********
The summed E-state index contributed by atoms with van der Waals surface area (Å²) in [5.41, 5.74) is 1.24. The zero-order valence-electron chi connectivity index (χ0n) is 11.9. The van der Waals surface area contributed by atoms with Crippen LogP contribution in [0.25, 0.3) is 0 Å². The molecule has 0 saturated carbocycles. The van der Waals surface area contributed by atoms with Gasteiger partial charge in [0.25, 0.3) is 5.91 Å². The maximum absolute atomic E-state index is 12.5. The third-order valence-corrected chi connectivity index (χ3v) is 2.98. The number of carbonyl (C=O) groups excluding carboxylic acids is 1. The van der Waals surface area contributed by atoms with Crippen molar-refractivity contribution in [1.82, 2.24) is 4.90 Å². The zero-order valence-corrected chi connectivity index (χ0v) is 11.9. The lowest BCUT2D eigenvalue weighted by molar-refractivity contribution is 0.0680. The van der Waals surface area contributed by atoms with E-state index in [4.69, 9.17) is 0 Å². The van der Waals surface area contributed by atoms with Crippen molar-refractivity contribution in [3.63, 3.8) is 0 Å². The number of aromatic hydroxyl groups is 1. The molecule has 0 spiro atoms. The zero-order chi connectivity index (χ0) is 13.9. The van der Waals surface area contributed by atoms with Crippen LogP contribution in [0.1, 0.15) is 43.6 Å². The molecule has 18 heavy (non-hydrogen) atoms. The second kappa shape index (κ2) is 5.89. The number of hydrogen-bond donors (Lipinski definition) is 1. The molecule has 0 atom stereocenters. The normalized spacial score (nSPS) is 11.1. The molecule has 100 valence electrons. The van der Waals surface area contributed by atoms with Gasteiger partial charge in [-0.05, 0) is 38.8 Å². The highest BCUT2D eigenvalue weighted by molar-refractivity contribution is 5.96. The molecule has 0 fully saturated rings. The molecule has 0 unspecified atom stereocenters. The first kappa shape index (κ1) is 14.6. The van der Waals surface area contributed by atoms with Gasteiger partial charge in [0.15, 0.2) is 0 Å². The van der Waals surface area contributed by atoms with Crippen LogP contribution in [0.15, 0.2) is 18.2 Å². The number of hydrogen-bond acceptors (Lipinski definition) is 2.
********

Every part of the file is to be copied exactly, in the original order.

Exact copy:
The summed E-state index contributed by atoms with van der Waals surface area (Å²) in [5.41, 5.74) is 1.24. The zero-order valence-electron chi connectivity index (χ0n) is 11.9. The van der Waals surface area contributed by atoms with Crippen LogP contribution in [0.25, 0.3) is 0 Å². The molecule has 0 saturated carbocycles. The van der Waals surface area contributed by atoms with Gasteiger partial charge in [0.25, 0.3) is 5.91 Å². The maximum absolute atomic E-state index is 12.5. The third-order valence-corrected chi connectivity index (χ3v) is 2.98. The number of carbonyl (C=O) groups excluding carboxylic acids is 1. The van der Waals surface area contributed by atoms with Crippen molar-refractivity contribution in [1.82, 2.24) is 4.90 Å². The zero-order valence-corrected chi connectivity index (χ0v) is 11.9. The lowest BCUT2D eigenvalue weighted by molar-refractivity contribution is 0.0680. The van der Waals surface area contributed by atoms with E-state index in [4.69, 9.17) is 0 Å². The van der Waals surface area contributed by atoms with Crippen molar-refractivity contribution in [3.63, 3.8) is 0 Å². The number of aromatic hydroxyl groups is 1. The molecule has 0 spiro atoms. The zero-order chi connectivity index (χ0) is 13.9. The van der Waals surface area contributed by atoms with Crippen LogP contribution in [0.1, 0.15) is 43.6 Å². The molecule has 18 heavy (non-hydrogen) atoms. The second kappa shape index (κ2) is 5.89. The number of hydrogen-bond donors (Lipinski definition) is 1. The molecule has 0 atom stereocenters. The normalized spacial score (nSPS) is 11.1. The molecule has 100 valence electrons. The van der Waals surface area contributed by atoms with Gasteiger partial charge in [-0.05, 0) is 38.8 Å². The highest BCUT2D eigenvalue weighted by molar-refractivity contribution is 5.96. The molecule has 0 fully saturated rings. The molecule has 0 unspecified atom stereocenters. The first kappa shape index (κ1) is 14.6. The van der Waals surface area contributed by atoms with Gasteiger partial charge in [0.15, 0.2) is 0 Å². The van der Waals surface area contributed by atoms with Crippen LogP contribution in [0.15, 0.2) is 18.2 Å². The number of hydrogen-bond acceptors (Lipinski definition) is 2.